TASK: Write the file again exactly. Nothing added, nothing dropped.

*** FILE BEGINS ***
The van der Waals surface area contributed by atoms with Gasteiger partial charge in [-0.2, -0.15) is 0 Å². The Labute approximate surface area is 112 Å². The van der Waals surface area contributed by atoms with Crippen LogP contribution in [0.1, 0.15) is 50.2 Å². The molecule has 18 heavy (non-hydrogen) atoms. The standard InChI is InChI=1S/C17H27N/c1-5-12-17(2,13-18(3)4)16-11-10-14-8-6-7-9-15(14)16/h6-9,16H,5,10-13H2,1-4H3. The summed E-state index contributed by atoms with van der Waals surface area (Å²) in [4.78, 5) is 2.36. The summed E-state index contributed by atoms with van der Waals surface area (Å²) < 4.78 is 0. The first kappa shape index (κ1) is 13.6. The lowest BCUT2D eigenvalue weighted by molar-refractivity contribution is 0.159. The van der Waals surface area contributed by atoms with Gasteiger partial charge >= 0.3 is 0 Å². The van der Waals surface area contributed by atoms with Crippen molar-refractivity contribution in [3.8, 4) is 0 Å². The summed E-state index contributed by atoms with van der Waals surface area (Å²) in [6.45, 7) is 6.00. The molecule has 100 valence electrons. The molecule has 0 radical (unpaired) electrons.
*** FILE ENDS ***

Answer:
The van der Waals surface area contributed by atoms with Gasteiger partial charge in [-0.2, -0.15) is 0 Å². The Labute approximate surface area is 112 Å². The van der Waals surface area contributed by atoms with Crippen LogP contribution in [0.1, 0.15) is 50.2 Å². The molecule has 18 heavy (non-hydrogen) atoms. The standard InChI is InChI=1S/C17H27N/c1-5-12-17(2,13-18(3)4)16-11-10-14-8-6-7-9-15(14)16/h6-9,16H,5,10-13H2,1-4H3. The summed E-state index contributed by atoms with van der Waals surface area (Å²) in [4.78, 5) is 2.36. The summed E-state index contributed by atoms with van der Waals surface area (Å²) < 4.78 is 0. The first kappa shape index (κ1) is 13.6. The lowest BCUT2D eigenvalue weighted by molar-refractivity contribution is 0.159. The van der Waals surface area contributed by atoms with Gasteiger partial charge >= 0.3 is 0 Å². The van der Waals surface area contributed by atoms with Crippen molar-refractivity contribution in [3.8, 4) is 0 Å². The summed E-state index contributed by atoms with van der Waals surface area (Å²) in [6.45, 7) is 6.00. The molecule has 100 valence electrons. The molecule has 0 radical (unpaired) electrons.